When employees feel like their needs have been considered, they engage quickly, adopt changes, and maintain productivity.  Getting to that point, however, is a complex and ever-changing process that requires a team dedicated to ensuring each piece of the puzzle is considered during M&A activity planning.

Establishing and communicating clear, defined, and consistent rules for employees and managers is essential at the outset of the project. The physical move and integration are the first tangible experience employees will have with their new managers and coworkers.  It indicates how the new organization will function.

The power of this experience cannot be underestimated, and it will shape the perception of the new organization in the minds of employees and investors.

Place

Often, when two companies come together, they don’t have the luxury of building to the exact requirements of the new organization and must make do with existing conditions. And to complicate matters, there may be vastly different workplace strategy concepts between the organizations.

The process of deciding, and planning for, a new unified enterprise strategy that will support the performance expectations of the new organization but also deliver the expected real estate synergies in the deal is called Workplace Strategy. How much real estate is needed?  What are the new utilization standards, space allocation, and work types that will be supported? Which real estate best fits all these criteria, and what changes will need to be made?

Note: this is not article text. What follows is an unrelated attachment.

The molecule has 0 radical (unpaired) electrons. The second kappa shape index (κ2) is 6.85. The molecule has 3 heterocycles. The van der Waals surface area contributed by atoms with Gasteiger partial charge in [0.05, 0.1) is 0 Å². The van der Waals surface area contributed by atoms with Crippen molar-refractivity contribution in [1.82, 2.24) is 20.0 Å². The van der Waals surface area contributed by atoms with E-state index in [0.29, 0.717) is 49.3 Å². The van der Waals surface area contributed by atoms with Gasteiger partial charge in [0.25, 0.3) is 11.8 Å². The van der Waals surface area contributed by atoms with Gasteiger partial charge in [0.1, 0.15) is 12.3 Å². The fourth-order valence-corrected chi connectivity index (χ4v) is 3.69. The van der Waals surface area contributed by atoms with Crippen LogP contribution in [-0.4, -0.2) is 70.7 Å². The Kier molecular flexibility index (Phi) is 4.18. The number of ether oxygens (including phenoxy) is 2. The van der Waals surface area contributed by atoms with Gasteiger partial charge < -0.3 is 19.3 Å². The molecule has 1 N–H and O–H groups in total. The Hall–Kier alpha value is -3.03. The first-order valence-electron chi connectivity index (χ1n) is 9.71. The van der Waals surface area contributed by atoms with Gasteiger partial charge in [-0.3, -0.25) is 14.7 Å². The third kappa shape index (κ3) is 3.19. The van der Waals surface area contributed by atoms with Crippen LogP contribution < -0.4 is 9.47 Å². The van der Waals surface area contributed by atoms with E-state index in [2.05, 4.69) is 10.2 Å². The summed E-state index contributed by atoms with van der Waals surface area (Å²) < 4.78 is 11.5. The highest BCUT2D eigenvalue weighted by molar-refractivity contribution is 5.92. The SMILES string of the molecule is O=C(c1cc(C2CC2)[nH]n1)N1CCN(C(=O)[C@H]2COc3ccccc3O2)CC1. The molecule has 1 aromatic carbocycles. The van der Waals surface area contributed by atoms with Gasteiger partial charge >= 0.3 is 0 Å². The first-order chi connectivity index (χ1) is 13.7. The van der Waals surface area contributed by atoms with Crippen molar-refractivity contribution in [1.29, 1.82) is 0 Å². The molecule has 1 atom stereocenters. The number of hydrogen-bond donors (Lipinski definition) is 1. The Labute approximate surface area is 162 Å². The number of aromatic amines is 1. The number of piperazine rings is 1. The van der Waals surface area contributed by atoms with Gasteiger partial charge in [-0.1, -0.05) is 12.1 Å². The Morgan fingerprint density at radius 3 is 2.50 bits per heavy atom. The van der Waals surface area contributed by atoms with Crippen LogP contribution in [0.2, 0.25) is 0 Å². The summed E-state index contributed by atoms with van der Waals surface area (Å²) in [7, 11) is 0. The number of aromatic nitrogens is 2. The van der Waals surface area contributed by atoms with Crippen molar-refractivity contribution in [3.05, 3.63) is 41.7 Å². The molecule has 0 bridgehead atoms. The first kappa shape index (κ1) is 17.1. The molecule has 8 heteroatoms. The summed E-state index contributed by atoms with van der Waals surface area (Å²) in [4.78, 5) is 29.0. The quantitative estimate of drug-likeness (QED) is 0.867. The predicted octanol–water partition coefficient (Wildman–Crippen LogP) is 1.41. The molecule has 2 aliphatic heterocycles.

Employees must be prepared and know what to expect. So many things have been coming at them during this process that the last thing you want them to worry about is how they are going to function in the new workplace. Communications, training, and available resources are critical to a smooth transition.

Last but not least is how the brand of the combined organization is presented and infused into the new workplace. This is often overlooked, but it will speak volumes about the success of the merger and how the new organization intends to reach the hearts and minds of their employees.

As seasonable as the Texas heat, and as inevitable as a trusted barbecue order, there’s no doubt that we’re entering a time when companies will look to improve their market position or acquire new talent and technologies through mergers and acquisitions.

However, companies will also use these same tools to reduce costs through real estate consolidations. In either event, change is difficult, and your plans will be challenged early and often. If you lead with empathy for your workforce, move with speed and purpose, and employ a People, Process, and Place approach, a successful change will be your reward.

Marc Bellamy is a partner and principal with PDR, who leads the Dallas office and has 20 years of experience in interiors, base building design, and real estate development.